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Journalist Knowlton Nash dead at 86 0

QMI Agency

Knowlton Nash (Joe Warmington/Toronto Sun files)

Knowlton Nash (Joe Warmington/Toronto Sun files)

Legendary Canadian journalist Knowlton Nash died Saturday at age 86.

Best known as the longtime anchor of CBC's The National, Nash first started reporting for the Globe and Mail in the 1940s, where he served as the paper's British United Press Service bureau manager.

On Sunday, CBC's chief correspondent Peter Mansbridge, who assumed the anchor role for The National back in 1992, called Nash "a giant of Canadian journalism but he was so much more to so many.

"To his colleagues he was a true friend and a valued mentor, and to Canadians he was family - he was their "Uncle" Knowlton," Mansbridge said in a statement. "He did it all -- a correspondent through a turbulent decade of the sixties, a manager as television news came of age, and an anchor when the CBC launched its flagship hour. He made all of us proud to be a part of his team."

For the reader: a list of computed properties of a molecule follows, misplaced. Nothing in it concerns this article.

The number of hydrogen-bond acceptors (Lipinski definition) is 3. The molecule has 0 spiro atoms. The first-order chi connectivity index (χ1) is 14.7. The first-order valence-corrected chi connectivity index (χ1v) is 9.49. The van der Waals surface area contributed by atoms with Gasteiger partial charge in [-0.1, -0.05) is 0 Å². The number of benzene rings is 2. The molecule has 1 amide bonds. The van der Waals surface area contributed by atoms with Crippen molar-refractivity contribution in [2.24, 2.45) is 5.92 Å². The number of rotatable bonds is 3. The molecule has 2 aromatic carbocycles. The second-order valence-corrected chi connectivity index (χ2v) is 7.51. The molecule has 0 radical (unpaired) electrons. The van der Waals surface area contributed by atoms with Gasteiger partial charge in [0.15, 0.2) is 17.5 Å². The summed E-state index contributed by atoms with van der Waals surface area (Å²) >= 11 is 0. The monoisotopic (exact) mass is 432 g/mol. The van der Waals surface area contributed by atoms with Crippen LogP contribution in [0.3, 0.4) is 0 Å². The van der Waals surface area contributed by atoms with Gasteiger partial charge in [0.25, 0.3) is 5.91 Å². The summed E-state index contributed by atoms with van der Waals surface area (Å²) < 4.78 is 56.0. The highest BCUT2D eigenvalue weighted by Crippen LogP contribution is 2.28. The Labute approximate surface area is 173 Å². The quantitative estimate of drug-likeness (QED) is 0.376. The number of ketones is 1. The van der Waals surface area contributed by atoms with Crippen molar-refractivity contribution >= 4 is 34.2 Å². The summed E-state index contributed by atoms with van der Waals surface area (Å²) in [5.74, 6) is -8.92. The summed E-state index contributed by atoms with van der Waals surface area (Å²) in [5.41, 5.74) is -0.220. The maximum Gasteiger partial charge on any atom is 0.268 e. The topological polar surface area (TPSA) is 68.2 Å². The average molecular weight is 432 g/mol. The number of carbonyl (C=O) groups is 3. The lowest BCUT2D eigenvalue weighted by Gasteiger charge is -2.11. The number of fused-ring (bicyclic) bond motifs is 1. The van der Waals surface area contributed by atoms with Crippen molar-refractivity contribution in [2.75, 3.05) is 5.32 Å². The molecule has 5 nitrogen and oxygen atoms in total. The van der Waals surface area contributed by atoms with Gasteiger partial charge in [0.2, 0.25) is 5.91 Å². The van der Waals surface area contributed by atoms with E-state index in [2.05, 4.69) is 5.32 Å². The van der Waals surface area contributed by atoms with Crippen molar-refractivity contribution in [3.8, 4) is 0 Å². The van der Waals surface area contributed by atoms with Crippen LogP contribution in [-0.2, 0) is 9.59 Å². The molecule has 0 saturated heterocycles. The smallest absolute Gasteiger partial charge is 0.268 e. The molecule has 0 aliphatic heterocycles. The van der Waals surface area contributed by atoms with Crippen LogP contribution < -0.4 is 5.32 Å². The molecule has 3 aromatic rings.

On Saturday night, Mansbridge had tweeted:

 

 

 

Nash joined the public broadcaster full time in 1969. During his time there, he interviewed Cuban revolutionary Che Guevara, and was one of the last reporters to interview Robert F. Kennedy before his assassination.

In 1978, he took on his post as chief correspondent for The National, a gig he held onto until 1988.

He leaves behind his wife of 40 years, former CBC host Lorraine Thomson.

 

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